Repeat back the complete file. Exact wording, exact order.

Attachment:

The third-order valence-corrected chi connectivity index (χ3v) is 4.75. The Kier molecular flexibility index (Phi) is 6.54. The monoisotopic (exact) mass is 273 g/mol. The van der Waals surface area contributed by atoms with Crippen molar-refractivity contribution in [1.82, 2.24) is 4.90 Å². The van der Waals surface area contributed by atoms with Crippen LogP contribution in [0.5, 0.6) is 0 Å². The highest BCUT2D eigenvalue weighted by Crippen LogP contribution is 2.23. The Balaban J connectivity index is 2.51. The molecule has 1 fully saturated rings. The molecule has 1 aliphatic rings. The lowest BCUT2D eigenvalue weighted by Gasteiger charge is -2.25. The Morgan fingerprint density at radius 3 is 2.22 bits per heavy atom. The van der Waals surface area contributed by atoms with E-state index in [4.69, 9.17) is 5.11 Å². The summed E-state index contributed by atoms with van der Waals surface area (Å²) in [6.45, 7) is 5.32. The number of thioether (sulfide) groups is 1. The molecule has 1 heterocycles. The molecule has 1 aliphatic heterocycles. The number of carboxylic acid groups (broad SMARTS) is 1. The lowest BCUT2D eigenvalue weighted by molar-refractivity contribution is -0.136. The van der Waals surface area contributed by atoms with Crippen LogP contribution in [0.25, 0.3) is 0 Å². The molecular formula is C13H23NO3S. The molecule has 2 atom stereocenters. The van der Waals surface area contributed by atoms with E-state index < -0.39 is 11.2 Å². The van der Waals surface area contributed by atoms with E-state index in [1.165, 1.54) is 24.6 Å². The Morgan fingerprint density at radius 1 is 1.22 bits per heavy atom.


The third-order valence-corrected chi connectivity index (χ3v) is 4.75. The Kier molecular flexibility index (Phi) is 6.54. The monoisotopic (exact) mass is 273 g/mol. The van der Waals surface area contributed by atoms with Crippen molar-refractivity contribution in [1.82, 2.24) is 4.90 Å². The van der Waals surface area contributed by atoms with Crippen LogP contribution in [0.5, 0.6) is 0 Å². The highest BCUT2D eigenvalue weighted by Crippen LogP contribution is 2.23. The Balaban J connectivity index is 2.51. The molecule has 1 fully saturated rings. The molecule has 1 aliphatic rings. The lowest BCUT2D eigenvalue weighted by Gasteiger charge is -2.25. The Morgan fingerprint density at radius 3 is 2.22 bits per heavy atom. The van der Waals surface area contributed by atoms with E-state index in [4.69, 9.17) is 5.11 Å². The summed E-state index contributed by atoms with van der Waals surface area (Å²) in [6.45, 7) is 5.32. The number of thioether (sulfide) groups is 1. The molecule has 1 heterocycles. The molecule has 1 aliphatic heterocycles. The number of carboxylic acid groups (broad SMARTS) is 1. The lowest BCUT2D eigenvalue weighted by molar-refractivity contribution is -0.136. The van der Waals surface area contributed by atoms with Crippen LogP contribution in [0.25, 0.3) is 0 Å². The molecular formula is C13H23NO3S. The molecule has 2 atom stereocenters. The van der Waals surface area contributed by atoms with E-state index < -0.39 is 11.2 Å². The van der Waals surface area contributed by atoms with E-state index in [1.165, 1.54) is 24.6 Å². The Morgan fingerprint density at radius 1 is 1.22 bits per heavy atom.